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Sad Fatality - Nancy Lynn

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Creator of this place
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Jan 1, 2006
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Austin, TX
The world renowned aerobatic pilot was in her element last Saturday, wowing hundreds of spectators at an airshow at Culpeper Regional Airport, when her Extra 300L got too close to the ground, flipped over, and burst into flames.

Lynn succumbed to injuries she received in the crash shortly before midnight at the University of Virginia Health System in Charlottesville, Va.

The vivacious air show pilot and instructor was a well-known figure on the air show circuit. She was one of a handful of female pilots capable of flying unlimited aerobatics. She and her son, Pete Muntean, 18, were the only mother-son duo in the industry. Muntean served as crew chief for his mother, helping prepare her for shows. He also narrated his mother’s performances over a loudspeaker for audiences.

Tragically, he was explaining his mother’s airshow routine for the audience when she crashed.

Muntean sprinted from the announcer’s stand and was among the first to be at his mother’s side. He shouted “Scramble, scramble,” which means get the fire trucks out.

As he approached the upside down airplane, he could clearly see flames. Culpeper County Regional Airport Manager Frank Bossio, a retired Navy officer and fighter pilot, was burned when he attempted to turn the plane on its side.

Firefighters were able to cut Lynn out of the airplane and put her into an ambulance for treatment. Muntean was able to talk to her before she was transferred to a Medevac.

After the crash site had been cleared, Muntean stoically returned to the microphone to try to calm spectators. “It is bad but she is alive,” he said, “There was a fire and she was burned and I’m sorry that you had to see something so horrific. Even though we give the illusion that this is very dangerous—and it is—we never have the intention of you seeing anyone get hurt.”

Muntean says he vaguely remembers hearing applause before he entered a Navy helicopter that flew him to be at his mother’s side. She died at 11:53 p.m.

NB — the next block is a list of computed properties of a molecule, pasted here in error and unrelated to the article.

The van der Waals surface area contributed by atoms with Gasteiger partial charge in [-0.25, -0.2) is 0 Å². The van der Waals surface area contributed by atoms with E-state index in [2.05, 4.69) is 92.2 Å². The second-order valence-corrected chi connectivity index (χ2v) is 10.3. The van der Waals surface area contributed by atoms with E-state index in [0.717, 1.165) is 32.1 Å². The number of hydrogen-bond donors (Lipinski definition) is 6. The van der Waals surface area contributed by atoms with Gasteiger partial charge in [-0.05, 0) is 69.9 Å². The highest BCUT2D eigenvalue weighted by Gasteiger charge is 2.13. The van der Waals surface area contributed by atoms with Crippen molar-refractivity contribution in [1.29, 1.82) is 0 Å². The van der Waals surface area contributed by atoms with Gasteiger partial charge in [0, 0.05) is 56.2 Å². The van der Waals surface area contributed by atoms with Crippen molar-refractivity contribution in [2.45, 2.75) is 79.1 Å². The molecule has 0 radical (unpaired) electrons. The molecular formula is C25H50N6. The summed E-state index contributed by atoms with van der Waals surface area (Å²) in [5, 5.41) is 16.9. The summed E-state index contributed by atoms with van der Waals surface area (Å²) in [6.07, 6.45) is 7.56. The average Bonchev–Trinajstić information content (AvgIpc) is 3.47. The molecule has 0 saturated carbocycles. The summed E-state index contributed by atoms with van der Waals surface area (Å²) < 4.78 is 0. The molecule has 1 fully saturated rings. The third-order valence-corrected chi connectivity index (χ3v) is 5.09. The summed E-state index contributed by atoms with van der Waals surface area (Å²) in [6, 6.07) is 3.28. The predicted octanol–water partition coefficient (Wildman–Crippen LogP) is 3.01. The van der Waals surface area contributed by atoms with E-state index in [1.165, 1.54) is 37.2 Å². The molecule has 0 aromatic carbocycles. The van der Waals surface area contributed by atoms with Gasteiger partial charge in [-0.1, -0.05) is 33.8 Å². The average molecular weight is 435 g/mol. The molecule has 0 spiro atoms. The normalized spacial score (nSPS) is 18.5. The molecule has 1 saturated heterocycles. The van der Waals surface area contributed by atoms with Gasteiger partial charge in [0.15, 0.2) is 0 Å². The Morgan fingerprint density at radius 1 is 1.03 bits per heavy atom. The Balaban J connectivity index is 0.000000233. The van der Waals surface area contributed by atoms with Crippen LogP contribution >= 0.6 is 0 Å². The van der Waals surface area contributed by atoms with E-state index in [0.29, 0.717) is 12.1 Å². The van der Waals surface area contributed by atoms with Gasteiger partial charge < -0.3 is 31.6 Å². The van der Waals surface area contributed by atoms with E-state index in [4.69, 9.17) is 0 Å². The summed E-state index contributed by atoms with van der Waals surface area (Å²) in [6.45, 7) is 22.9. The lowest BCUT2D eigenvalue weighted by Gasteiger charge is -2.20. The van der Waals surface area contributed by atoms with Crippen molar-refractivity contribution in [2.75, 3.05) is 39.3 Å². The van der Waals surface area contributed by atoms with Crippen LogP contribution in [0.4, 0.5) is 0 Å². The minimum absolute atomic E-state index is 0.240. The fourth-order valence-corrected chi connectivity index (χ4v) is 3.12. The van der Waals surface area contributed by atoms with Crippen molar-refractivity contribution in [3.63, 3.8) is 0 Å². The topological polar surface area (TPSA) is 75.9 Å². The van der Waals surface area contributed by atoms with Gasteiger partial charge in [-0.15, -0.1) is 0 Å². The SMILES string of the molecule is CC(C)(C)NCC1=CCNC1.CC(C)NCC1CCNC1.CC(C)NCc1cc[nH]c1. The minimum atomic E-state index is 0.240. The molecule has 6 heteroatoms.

Born in Dayton, Oh., Ms. Lynn was a well-known figure in Annapolis and throughout the world for her extraordinary aerobatic piloting abilities and showmanship. In addition to flying aerobatics and teaching pilots aerobatics and how to handle dangerous situations, she was often called upon to speak to groups and businesses using flight as a metaphor for life. Her personal philosophy was that inspiration was her mission, and she regularly talked to children, civic groups, and businesses about the joy of pursuing their passions.

At shows, she would spend hours signing autographs for children, especially young women, whom she encouraged to take an interest in flight. Recently, Ms. Lynn had begun mentoring young female pilots since only about 7% of all pilots are women. In her spare time, Ms. Lynn volunteered regularly with the Hospice of the Chesapeake.

After graduating from Dennison University, Lynn began working with Procter & Gamble. She climbed the ranks rapidly, becoming one of the first women to become a plant manager in the 1980’s. After earning her pilot’s license and discovering her passion for aerobatics, she quit her job and cashed in her pension plan to buy her first aerobatic airplane.

For such a young man, Muntean has certainly seen his share of tragedy. His father, Scott, also a pilot, died in 2000 of brain cancer. And in 2003, his mother’s business partner Mark Damisch was killed when he crashed Lynn’s plane.

Despite the risks involved, Lynn and Muntean had recently begun training to fly aerobatics as a team. As saddened as he is by his mother’s death, Muntean has no intention of giving up flying.

“One of the reasons my mother loved flying so much was because we shared that passion,” says Muntean, currently a student at Anne Arundel Community College, “She did airshows partly for me; we both loved that kind of flying. She taught me to pursue my passion and this is it. It’s important that I keep flying.”

A celebration of Nancy Lynn’s life is being planned at her airplane hangar at Bay Bridge Airport in Stevensville, MD. Details are pending and will be posted on her website, www.lynnaviation.com as soon as they are available.

In lieu of flowers, the family requests donations be made to The Peter Muntean College Fund c/o Bank Annapolis, 1000 Bestgate Road, Suite 400, Annapolis, MD 21401

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